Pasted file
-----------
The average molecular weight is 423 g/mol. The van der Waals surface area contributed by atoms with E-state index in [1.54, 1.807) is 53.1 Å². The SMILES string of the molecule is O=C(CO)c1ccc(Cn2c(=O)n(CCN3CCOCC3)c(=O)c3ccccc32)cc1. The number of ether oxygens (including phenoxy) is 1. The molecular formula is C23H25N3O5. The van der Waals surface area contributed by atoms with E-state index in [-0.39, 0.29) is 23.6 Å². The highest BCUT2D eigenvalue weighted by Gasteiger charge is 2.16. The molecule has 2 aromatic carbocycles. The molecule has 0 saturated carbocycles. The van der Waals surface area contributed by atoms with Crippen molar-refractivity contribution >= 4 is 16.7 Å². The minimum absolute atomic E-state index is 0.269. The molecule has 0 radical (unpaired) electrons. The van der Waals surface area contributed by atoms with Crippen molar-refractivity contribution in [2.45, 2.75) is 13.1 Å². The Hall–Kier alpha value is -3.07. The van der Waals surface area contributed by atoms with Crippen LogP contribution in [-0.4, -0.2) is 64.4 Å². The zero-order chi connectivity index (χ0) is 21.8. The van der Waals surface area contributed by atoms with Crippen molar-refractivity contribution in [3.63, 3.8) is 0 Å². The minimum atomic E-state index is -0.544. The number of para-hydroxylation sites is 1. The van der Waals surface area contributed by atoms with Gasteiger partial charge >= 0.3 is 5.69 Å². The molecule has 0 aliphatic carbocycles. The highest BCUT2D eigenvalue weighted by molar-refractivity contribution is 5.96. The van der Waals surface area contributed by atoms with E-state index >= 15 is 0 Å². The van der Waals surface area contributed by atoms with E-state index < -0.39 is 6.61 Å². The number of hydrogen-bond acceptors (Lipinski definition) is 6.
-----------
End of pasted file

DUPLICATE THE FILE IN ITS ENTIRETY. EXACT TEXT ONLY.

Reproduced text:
The average molecular weight is 423 g/mol. The van der Waals surface area contributed by atoms with E-state index in [1.54, 1.807) is 53.1 Å². The SMILES string of the molecule is O=C(CO)c1ccc(Cn2c(=O)n(CCN3CCOCC3)c(=O)c3ccccc32)cc1. The number of ether oxygens (including phenoxy) is 1. The molecular formula is C23H25N3O5. The van der Waals surface area contributed by atoms with E-state index in [-0.39, 0.29) is 23.6 Å². The highest BCUT2D eigenvalue weighted by Gasteiger charge is 2.16. The molecule has 2 aromatic carbocycles. The molecule has 0 saturated carbocycles. The van der Waals surface area contributed by atoms with Crippen molar-refractivity contribution >= 4 is 16.7 Å². The minimum absolute atomic E-state index is 0.269. The molecule has 0 radical (unpaired) electrons. The van der Waals surface area contributed by atoms with Crippen molar-refractivity contribution in [2.45, 2.75) is 13.1 Å². The Hall–Kier alpha value is -3.07. The van der Waals surface area contributed by atoms with Crippen LogP contribution in [-0.4, -0.2) is 64.4 Å². The zero-order chi connectivity index (χ0) is 21.8. The van der Waals surface area contributed by atoms with Crippen molar-refractivity contribution in [3.63, 3.8) is 0 Å². The minimum atomic E-state index is -0.544. The number of para-hydroxylation sites is 1. The van der Waals surface area contributed by atoms with Gasteiger partial charge >= 0.3 is 5.69 Å². The molecule has 0 aliphatic carbocycles. The highest BCUT2D eigenvalue weighted by molar-refractivity contribution is 5.96. The van der Waals surface area contributed by atoms with E-state index >= 15 is 0 Å². The van der Waals surface area contributed by atoms with E-state index < -0.39 is 6.61 Å². The number of hydrogen-bond acceptors (Lipinski definition) is 6.